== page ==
He said that ... really?

Santa Clarita Signal • Ethically Speaking Column • For February 27 weekender, 2016

Here’s What He Said

David W. Hegg

As a pastor, preacher, and college instructor, I spend most of my time interpreting biblical material. That is, I attempt to bring meaning from some ancient literature, across a time divide of thousands of years, to impact the minds and lives of present-day people. In so doing, I stand as an interpreter of someone else’s thoughts as communicated through their words.

Along the way I have learned some essential principles of interpretation which, if denied or broken, create a situation where the interpreter of today ends up grossly misrepresenting the author of yesterday.

But my point here isn’t about the way modern society misuses ancient wisdom, although that would be fun. My point is the disingenuous way too many media outlets, and Facebook users carelessly cast uncontextualized statements around without regard to the original author’s intent.

The first and most important principle of interpretation when dealing with any literature or speech is this: what did the original author intend the original audience to understand from the words he or she used? All meaning begins with this question, and the beginning place of honest representation and interpretation is to answer that question honestly and in accordance with the facts.

Frankly, to do so is hard work. It takes a courageous commitment to set each quote, each sound bite, each written statement or treatise into is own historical situation. It means understanding the words themselves, the context into which they were set, the audience involved, the situation in which the words were written or spoken, and the intention behind the author’s declaration.

We see very little of this today. Churches are filled with preachers who cherry-pick verses from the Bible and then use them to teach their own opinions. Candidates pick and choose lines from their opponents and use them to discredit their views. News outlets jump on anything that could be viewed as salacious and use it to hook viewers, while Facebook junkies post sensational assertions and pass along gossip dressed up as news devoid of any honest contextualizations or validation.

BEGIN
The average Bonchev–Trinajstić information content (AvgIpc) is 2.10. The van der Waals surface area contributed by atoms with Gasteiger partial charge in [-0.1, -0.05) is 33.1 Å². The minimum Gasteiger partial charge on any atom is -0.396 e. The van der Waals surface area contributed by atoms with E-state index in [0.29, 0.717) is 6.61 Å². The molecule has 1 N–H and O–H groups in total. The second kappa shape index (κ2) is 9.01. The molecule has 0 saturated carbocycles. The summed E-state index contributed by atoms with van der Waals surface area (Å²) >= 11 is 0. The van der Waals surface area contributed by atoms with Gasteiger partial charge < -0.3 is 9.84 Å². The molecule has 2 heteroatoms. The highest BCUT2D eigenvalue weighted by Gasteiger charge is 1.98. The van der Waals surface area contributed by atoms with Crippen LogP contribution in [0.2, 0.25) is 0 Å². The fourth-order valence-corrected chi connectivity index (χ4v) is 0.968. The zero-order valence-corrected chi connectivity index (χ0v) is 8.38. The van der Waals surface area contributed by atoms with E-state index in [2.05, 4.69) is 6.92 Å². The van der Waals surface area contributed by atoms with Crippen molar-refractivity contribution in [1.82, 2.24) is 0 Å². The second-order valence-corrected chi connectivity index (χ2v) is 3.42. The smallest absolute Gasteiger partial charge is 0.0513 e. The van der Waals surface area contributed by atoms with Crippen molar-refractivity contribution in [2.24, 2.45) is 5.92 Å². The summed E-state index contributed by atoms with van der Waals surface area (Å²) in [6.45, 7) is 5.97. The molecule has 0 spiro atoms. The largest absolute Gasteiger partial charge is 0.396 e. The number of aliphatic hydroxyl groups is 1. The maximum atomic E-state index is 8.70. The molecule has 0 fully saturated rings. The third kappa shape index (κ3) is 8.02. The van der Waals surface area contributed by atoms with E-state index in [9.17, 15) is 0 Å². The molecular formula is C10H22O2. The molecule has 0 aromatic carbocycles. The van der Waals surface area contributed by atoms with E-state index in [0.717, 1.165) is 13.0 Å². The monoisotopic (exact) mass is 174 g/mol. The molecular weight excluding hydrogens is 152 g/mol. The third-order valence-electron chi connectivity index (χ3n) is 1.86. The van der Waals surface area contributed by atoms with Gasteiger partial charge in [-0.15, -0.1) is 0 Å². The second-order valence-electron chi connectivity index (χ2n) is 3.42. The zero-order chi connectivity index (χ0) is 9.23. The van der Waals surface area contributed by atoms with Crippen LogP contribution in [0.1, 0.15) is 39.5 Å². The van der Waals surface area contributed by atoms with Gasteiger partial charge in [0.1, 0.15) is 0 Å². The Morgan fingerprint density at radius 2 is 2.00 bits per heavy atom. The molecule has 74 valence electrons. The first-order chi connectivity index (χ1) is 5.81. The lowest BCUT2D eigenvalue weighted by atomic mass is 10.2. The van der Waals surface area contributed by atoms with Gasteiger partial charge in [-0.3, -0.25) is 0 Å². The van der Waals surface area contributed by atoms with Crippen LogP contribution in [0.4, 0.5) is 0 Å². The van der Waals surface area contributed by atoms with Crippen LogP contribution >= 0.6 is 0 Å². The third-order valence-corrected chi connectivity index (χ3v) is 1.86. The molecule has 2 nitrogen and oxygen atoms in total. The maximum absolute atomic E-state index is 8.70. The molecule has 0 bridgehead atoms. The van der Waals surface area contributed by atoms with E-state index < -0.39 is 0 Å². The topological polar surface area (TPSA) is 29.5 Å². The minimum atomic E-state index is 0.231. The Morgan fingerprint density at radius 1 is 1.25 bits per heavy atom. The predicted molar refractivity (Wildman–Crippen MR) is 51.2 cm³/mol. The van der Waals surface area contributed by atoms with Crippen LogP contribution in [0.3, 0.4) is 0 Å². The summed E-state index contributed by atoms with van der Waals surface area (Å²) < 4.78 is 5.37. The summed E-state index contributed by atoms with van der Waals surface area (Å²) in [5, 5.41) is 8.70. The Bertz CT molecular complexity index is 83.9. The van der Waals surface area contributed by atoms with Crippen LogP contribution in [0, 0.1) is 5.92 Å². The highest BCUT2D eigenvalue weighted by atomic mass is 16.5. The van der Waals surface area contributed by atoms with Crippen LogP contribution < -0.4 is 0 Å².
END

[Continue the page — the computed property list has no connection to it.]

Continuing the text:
A smart man once told me the three most important things in buying real estate were location, location, location. The same is true in interpreting written or verbal communication. We must consider context, context, context. We simply must stop accepting the sordid and often cruel interpretations passed along by others if the context is not given, and if we can’t be sure it represents the actual meaning intended by the author.

No one wants to be misrepresented. You don’t, and neither do I. So let’s not reinforce the tidal wave of unsubstantiated innuendo currently sweeping our nation. Let’s not settle for statements taken out of context and used to belittle someone, even if that someone is from the other tribe. Let’s not pass along damaging information we hope is true if we have no way of substantiating its validity.

As someone whose job entails lots of public communication I have been misunderstood and misquoted many times. Chances are you’ve experienced this as well. It’s no fun. Yet, as a nation we have become accustomed to quickly believe statements and quotes taken out of context and used to undermine another person. We simply must demand better, from those informing us, and from ourselves. If it seems outrageous, it probably has been exaggerated. If it seems preposterous, it probably has been inflated. And if it seems ridiculous, at least part of it is probably fabricated.

Perhaps a revision of the Golden Rule is appropriate here. Do with the statements of others as you would want them to do with yours, knowing how hurtful it can be when misunderstandings are intentionally used in character assassination. Remember, the beginning place of meaning is not what the interpreter wants to say, but what the original author intended the original audience to understand from what he or she really said. If we keep that in mind maybe we still have a chance to find the truth we deserve, and do right by the decisions we must make.